collateralized short-term loan, where the collateral may be a Treasury security, money market instrument,
federal agency security, or mortgage-backed security. From the purchaser (customer) perspective, the deal is
reported as a reverse Repo.

Return-to-maturity expectations

A variant of pure expectations theory which suggests that the return that an
investor will realize by rolling over short-term bonds to some investment horizon will be the same as holding
a zero-coupon bond with a maturity that is the same as that investment horizon.


A short-lived (typically less than 90 days) call option for purchasing additional stock in a firm, issued
by the firm to all its shareholders on a pro rata basis.

Riskless or risk-free asset

An asset whose future return is known today with certainty. The risk free asset is
commonly defined as short-term obligations of the U.S. government.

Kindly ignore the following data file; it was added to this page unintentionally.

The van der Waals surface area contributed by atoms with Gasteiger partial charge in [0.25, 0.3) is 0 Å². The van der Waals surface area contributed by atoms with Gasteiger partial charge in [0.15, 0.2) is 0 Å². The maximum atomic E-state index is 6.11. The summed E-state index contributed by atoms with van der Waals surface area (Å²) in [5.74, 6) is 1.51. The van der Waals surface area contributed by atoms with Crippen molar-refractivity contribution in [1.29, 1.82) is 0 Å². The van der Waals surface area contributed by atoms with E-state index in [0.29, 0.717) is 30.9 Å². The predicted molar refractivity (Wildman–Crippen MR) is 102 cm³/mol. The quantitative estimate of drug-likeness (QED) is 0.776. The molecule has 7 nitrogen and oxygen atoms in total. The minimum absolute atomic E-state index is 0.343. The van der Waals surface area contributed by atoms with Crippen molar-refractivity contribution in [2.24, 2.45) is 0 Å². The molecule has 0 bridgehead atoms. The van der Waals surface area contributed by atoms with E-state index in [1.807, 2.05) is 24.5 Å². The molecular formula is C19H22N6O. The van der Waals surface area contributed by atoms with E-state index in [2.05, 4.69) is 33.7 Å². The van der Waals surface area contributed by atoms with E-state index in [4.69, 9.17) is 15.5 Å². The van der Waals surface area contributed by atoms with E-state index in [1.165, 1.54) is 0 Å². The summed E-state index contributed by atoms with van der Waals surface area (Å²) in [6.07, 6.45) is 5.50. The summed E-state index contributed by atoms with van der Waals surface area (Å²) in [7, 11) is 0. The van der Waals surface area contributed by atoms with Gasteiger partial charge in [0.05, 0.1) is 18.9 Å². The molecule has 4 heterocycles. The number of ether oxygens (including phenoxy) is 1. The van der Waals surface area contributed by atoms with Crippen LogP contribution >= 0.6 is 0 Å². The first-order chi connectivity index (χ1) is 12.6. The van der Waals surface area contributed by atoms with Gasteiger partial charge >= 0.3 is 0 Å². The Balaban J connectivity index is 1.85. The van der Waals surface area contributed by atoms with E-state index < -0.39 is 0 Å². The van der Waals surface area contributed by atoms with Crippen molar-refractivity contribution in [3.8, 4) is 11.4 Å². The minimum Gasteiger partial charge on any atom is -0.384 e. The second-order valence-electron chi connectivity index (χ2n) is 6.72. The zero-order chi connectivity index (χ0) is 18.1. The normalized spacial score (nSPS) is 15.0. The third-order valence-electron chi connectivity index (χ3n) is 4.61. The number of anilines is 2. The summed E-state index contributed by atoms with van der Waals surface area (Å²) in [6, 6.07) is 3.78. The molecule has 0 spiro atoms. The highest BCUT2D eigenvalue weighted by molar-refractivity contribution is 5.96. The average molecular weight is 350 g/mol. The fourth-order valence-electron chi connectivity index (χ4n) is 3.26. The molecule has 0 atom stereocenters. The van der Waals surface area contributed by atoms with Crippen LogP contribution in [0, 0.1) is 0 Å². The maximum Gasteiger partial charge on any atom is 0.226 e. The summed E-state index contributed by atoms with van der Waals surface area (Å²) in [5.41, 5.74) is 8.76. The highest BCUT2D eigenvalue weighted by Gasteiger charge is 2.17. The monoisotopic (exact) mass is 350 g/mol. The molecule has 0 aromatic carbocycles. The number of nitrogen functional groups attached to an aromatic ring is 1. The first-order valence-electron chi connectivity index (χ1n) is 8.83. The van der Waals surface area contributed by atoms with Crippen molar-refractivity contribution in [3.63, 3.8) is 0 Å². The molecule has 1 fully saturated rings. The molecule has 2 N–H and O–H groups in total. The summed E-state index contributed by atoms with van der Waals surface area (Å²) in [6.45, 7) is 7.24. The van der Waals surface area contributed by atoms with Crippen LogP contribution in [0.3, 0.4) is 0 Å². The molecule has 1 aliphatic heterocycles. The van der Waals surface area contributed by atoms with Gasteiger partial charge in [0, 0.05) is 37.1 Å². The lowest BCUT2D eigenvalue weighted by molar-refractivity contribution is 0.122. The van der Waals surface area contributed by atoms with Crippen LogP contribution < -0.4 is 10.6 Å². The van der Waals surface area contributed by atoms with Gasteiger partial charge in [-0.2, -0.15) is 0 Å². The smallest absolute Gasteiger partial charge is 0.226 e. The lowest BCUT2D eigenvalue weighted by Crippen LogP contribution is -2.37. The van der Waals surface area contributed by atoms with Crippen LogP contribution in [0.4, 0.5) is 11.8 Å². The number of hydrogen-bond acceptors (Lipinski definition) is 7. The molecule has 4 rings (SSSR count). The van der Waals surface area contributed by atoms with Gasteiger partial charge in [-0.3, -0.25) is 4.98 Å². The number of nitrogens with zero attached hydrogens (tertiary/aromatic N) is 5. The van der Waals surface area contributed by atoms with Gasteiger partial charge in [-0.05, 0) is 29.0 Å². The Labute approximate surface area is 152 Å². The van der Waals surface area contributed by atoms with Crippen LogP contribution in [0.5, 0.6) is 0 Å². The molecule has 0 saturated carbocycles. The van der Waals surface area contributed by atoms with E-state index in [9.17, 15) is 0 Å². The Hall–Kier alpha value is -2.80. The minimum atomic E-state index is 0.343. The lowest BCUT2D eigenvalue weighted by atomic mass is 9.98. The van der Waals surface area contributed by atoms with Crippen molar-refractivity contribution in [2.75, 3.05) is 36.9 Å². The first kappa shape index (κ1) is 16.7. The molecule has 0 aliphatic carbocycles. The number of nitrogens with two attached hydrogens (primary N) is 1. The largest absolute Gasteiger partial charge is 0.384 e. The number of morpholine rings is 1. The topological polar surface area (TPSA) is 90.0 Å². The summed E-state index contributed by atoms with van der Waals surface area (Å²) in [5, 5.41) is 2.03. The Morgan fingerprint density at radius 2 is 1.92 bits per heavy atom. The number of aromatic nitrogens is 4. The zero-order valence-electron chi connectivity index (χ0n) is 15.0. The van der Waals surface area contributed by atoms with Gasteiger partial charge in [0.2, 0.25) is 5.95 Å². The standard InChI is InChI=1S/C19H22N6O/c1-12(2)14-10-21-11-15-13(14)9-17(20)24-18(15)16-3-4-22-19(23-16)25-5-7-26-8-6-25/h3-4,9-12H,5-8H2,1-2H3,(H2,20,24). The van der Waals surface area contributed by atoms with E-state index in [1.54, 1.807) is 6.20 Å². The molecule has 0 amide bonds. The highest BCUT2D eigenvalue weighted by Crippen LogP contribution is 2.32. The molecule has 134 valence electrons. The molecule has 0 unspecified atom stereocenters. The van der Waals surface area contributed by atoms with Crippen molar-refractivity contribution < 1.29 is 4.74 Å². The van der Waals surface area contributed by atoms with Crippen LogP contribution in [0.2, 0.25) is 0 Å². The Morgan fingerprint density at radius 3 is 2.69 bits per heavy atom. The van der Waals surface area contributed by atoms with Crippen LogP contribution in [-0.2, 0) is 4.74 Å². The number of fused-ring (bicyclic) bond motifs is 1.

Procedure by which the Long or short position of an individual is offset by an opposite
transaction or by accepting or making delivery of the actual financial instrument or physical commodity.

Sell hedge

Related: short hedge.

Specific issues market

The market in which dealers reverse in securities they wish to short.

Steepening of the yield curve

A change in the yield curve where the spread between the yield on a long-term
and short-term Treasury has increased. Compare flattening of the yield curve and butterfly shift.

Subperiod return

The return of a portfolio over a shorter period of time than the evaluation period.


Liquidating an existing position and simultaneously reinstating a position in another futures
contract of the same type. Symmetric cash matching An extension of cash flow matching that allows for the